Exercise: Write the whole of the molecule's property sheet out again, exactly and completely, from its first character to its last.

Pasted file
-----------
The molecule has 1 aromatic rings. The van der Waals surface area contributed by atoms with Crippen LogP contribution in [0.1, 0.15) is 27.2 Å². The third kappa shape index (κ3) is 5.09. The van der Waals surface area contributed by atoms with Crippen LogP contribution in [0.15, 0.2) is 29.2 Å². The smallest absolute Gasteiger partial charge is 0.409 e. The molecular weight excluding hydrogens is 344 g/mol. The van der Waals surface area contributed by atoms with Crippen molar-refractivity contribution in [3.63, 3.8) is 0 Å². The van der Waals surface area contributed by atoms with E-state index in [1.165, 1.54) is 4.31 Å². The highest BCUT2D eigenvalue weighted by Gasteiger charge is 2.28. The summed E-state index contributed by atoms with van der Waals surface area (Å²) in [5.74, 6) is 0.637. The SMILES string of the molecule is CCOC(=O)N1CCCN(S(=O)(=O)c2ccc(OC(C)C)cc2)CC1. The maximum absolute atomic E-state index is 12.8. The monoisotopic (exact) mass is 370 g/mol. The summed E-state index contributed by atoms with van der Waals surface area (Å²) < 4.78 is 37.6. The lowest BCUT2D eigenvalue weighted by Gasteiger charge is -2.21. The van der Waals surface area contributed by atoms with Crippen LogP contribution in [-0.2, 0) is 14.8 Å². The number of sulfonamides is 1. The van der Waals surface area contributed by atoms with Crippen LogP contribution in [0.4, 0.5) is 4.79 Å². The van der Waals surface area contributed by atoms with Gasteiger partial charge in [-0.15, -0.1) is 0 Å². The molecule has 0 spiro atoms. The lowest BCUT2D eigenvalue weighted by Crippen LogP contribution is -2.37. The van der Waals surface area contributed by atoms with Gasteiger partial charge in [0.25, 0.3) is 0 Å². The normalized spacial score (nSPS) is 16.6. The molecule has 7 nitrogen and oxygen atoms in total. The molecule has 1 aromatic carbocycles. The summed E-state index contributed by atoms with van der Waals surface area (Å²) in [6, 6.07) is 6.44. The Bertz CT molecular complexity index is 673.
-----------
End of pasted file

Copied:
The molecule has 1 aromatic rings. The van der Waals surface area contributed by atoms with Crippen LogP contribution in [0.1, 0.15) is 27.2 Å². The third kappa shape index (κ3) is 5.09. The van der Waals surface area contributed by atoms with Crippen LogP contribution in [0.15, 0.2) is 29.2 Å². The smallest absolute Gasteiger partial charge is 0.409 e. The molecular weight excluding hydrogens is 344 g/mol. The van der Waals surface area contributed by atoms with Crippen molar-refractivity contribution in [3.63, 3.8) is 0 Å². The van der Waals surface area contributed by atoms with E-state index in [1.165, 1.54) is 4.31 Å². The highest BCUT2D eigenvalue weighted by Gasteiger charge is 2.28. The summed E-state index contributed by atoms with van der Waals surface area (Å²) in [5.74, 6) is 0.637. The SMILES string of the molecule is CCOC(=O)N1CCCN(S(=O)(=O)c2ccc(OC(C)C)cc2)CC1. The maximum absolute atomic E-state index is 12.8. The monoisotopic (exact) mass is 370 g/mol. The summed E-state index contributed by atoms with van der Waals surface area (Å²) < 4.78 is 37.6. The lowest BCUT2D eigenvalue weighted by Gasteiger charge is -2.21. The van der Waals surface area contributed by atoms with Crippen LogP contribution in [-0.2, 0) is 14.8 Å². The number of sulfonamides is 1. The van der Waals surface area contributed by atoms with Crippen LogP contribution in [0.4, 0.5) is 4.79 Å². The van der Waals surface area contributed by atoms with Gasteiger partial charge in [-0.15, -0.1) is 0 Å². The molecule has 0 spiro atoms. The lowest BCUT2D eigenvalue weighted by Crippen LogP contribution is -2.37. The van der Waals surface area contributed by atoms with Gasteiger partial charge in [0.25, 0.3) is 0 Å². The normalized spacial score (nSPS) is 16.6. The molecule has 7 nitrogen and oxygen atoms in total. The molecule has 1 aromatic carbocycles. The summed E-state index contributed by atoms with van der Waals surface area (Å²) in [6, 6.07) is 6.44. The Bertz CT molecular complexity index is 673.